Adams Papers

To John Adams from François Adriaan Van der Kemp, 7 December 1812

Olden barneveld 7 Dec. 1812

Dear and respected Sir!

Although I know not, if I Shall be able to finish this Letter—being not free from head-ache—I dare not longer delaÿ the answer of your favour of 28 oct. Tho no visitants steal mÿ moments—devoted to labour or leasure, the avocations in a Similar Situation of mine are So various, that I often must Sacrifice to these, what I intended for correspondence or mÿ own amusement. Now I have again been compelled to Super intend the killing business for the Season—The few remaining friends in Europe—thinned everÿ year, loudly claim Some reciprocated attention—and I Should be grieved—if all these united obstacles made you Suspect—that bÿ these mÿ delay’d answer was occasioned. No mÿ Dear Sir! I am not alwaÿs in the mood to write to a frend. When I find time, and I remain always apprehensive, notwithstanding So manÿ proofs of your kind attention, to dis-oblige you bÿ an insignificant Letter; and I must candidlÿ confess—that I Scarce know—how to fill this paper, without writing one of that cast. It consoles me, that it often would be the case, if I was admitted Under your hospitable roof—then too my candour would be the mantle to cover a dull conversation—and must now Serve a foil to mÿ Scribbling. But in the days of yore, You was pleased to condescend, to listen to mÿ incessant prattle—maÿ I then not flatter meself with the Same favour, having been Silent nearly a month. oh! That mÿ Situation in life would permit me, to make a pilgrimage to Madonna of Quincÿ! What a fervent votarÿ would I be at her Shrine—She would listen to mÿ humble addresses—I would ask her—to allow me Doctor La Fontaine’s or Scott’s antidote against oppressed Spirits, and if She would not listen to mÿ uncouth language—her Arch-Priest would become mÿ advocate, and I would go home, disburdened of Sorrows—but not before crowwned with mÿrtle and roses I had evacuated with her Archimandrit the Sparkling cup again and again, and poured the last drop, as a libation, to the jovial genius of mount Wollaston. yes—So I would—and have lighted a wax-candle—a relic of past days in Europe at her Shrine, and carefully observed, if bÿ Her a nod of assent was given.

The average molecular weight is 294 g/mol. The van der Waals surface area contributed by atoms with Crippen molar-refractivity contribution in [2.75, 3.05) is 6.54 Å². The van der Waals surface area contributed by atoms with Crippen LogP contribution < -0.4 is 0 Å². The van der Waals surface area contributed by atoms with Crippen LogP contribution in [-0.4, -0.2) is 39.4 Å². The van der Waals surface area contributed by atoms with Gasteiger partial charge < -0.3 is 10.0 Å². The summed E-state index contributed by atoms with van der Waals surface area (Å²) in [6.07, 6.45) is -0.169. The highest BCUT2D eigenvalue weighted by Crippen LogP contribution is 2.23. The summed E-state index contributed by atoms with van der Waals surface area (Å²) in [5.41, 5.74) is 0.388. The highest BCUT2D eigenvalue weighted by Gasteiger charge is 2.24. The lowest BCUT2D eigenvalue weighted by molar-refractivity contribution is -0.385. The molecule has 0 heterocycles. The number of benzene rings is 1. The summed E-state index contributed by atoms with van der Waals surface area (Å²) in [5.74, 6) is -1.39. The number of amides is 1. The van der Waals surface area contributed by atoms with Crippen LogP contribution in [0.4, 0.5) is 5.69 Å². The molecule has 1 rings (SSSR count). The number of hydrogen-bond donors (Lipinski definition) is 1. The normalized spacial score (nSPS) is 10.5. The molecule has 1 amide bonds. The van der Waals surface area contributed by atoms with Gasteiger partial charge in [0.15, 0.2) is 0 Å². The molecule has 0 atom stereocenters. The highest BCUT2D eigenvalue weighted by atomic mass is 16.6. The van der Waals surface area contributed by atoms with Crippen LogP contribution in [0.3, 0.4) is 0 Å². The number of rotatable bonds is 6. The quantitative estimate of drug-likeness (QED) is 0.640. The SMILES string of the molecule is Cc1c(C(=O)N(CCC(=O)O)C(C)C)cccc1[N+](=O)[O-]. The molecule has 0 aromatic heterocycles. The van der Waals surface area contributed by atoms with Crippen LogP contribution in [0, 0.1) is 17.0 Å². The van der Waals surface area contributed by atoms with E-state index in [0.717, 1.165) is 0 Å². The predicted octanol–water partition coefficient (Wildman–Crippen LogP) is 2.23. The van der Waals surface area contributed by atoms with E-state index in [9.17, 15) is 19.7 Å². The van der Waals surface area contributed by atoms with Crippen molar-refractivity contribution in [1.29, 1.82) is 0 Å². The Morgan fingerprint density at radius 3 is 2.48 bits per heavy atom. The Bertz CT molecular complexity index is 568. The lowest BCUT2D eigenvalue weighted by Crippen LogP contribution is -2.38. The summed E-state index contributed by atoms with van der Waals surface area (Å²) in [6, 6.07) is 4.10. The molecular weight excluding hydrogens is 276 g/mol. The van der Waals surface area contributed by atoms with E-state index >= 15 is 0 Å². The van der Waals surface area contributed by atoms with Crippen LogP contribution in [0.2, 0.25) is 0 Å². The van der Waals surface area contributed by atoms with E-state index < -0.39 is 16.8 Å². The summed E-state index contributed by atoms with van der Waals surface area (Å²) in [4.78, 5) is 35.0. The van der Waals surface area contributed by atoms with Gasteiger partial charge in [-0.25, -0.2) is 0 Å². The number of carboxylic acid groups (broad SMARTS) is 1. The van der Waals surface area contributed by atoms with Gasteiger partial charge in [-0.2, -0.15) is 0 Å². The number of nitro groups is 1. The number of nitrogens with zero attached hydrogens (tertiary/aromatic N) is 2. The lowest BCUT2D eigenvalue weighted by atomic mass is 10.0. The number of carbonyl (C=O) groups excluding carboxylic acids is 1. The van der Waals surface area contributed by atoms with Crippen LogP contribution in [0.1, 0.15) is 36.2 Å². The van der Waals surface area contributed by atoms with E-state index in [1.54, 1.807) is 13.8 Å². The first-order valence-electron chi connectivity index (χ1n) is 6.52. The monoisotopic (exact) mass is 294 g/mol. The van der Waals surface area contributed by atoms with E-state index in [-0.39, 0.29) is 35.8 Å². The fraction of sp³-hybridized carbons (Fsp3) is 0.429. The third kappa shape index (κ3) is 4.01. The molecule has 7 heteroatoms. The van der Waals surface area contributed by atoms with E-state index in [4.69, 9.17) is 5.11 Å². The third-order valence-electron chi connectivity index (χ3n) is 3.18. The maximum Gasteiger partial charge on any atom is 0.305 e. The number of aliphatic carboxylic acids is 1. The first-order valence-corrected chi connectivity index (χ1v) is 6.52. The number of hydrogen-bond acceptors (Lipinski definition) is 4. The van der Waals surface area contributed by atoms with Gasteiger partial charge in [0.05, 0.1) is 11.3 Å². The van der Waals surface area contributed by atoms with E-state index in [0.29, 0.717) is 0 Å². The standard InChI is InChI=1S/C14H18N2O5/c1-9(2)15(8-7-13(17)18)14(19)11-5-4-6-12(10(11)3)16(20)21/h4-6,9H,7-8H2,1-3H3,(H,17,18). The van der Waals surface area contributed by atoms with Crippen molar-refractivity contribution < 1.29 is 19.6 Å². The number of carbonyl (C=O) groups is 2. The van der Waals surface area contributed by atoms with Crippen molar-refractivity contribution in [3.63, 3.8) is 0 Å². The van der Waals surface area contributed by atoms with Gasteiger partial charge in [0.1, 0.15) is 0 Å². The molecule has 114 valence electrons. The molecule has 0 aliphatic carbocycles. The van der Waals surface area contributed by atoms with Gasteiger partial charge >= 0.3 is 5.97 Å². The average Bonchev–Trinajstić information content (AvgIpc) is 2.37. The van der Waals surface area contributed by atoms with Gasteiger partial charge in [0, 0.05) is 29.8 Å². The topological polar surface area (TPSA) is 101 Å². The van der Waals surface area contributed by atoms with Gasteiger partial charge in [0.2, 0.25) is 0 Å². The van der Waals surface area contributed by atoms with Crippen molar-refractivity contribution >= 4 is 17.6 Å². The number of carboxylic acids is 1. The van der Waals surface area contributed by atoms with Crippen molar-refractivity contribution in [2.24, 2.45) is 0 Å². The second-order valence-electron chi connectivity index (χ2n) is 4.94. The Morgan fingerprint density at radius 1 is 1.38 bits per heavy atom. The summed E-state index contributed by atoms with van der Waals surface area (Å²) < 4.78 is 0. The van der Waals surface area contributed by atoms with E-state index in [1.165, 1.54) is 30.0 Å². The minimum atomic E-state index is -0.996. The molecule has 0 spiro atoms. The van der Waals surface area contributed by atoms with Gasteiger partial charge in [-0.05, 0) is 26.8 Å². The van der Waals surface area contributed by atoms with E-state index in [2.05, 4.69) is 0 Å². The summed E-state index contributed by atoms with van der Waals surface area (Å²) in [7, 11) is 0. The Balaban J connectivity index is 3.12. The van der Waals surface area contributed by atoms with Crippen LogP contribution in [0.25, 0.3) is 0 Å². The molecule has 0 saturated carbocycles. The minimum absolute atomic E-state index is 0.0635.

But while I displaÿ mÿ zeal as a good pilgrim ought—I too forget, that I write to mÿ old friend Adams—and forget mÿ own immediate intrests. These, to be Sure, ought to laÿ the nearest to a Selfish heart—and a great deal of Selfishness is at the bottom of boasted disinterestedness—and you Saÿ—It is more pleasing to give than to receive—thus—to promote this your happiness—I call again for the third vol. of that Society, of which you have created me a member.

I farther wished to know—I certainlÿ did read it among mÿ archives—if you did not possess an ancient copÿ of Laws? I can not recollect—if theÿ were those of Wisbreÿ or Oleron? Be So kind, to communicate me—the particulars—of Editorplace of publication &c. Tell me, if Machiavel’s works, published in London 1775—are the original—or translated—if theÿ contain his comedies—his novelles &c.

I wrote a Letter—as respectful I could—to Mr. R. T. Paine, and send it by Mr Willink—but have not been favoured with an answer—thus—you word, is pledged—to communicate—when ever you have nothing better to perform—what-ever—belongs to that transaction—I abhor persecution, under what garb covered—Political or religious, and mÿ Soul never participated in their councils—I hate luke warmness in deeds—but am approaching to indifference about opinions—Let these be as free as air—I request thus for that historÿ. I read and heard a little of Dr Jebb—but never perused or Saw his life or writings—all what I knew of him, was thro mÿ late friend Lindseÿ—I wished to know the authencity of that Record—you mention—in your last—where is it to be found? It is uncommonlÿ interesting—Perhaps—I might obtain an opportunity of using it. I would allways be willing to Second the motion of Onadiadenus in Chios, not expel dissenting foes from Church or State, for fear, that ere long, we might be tempted—bÿ want of fuel, to expel a dissenting frend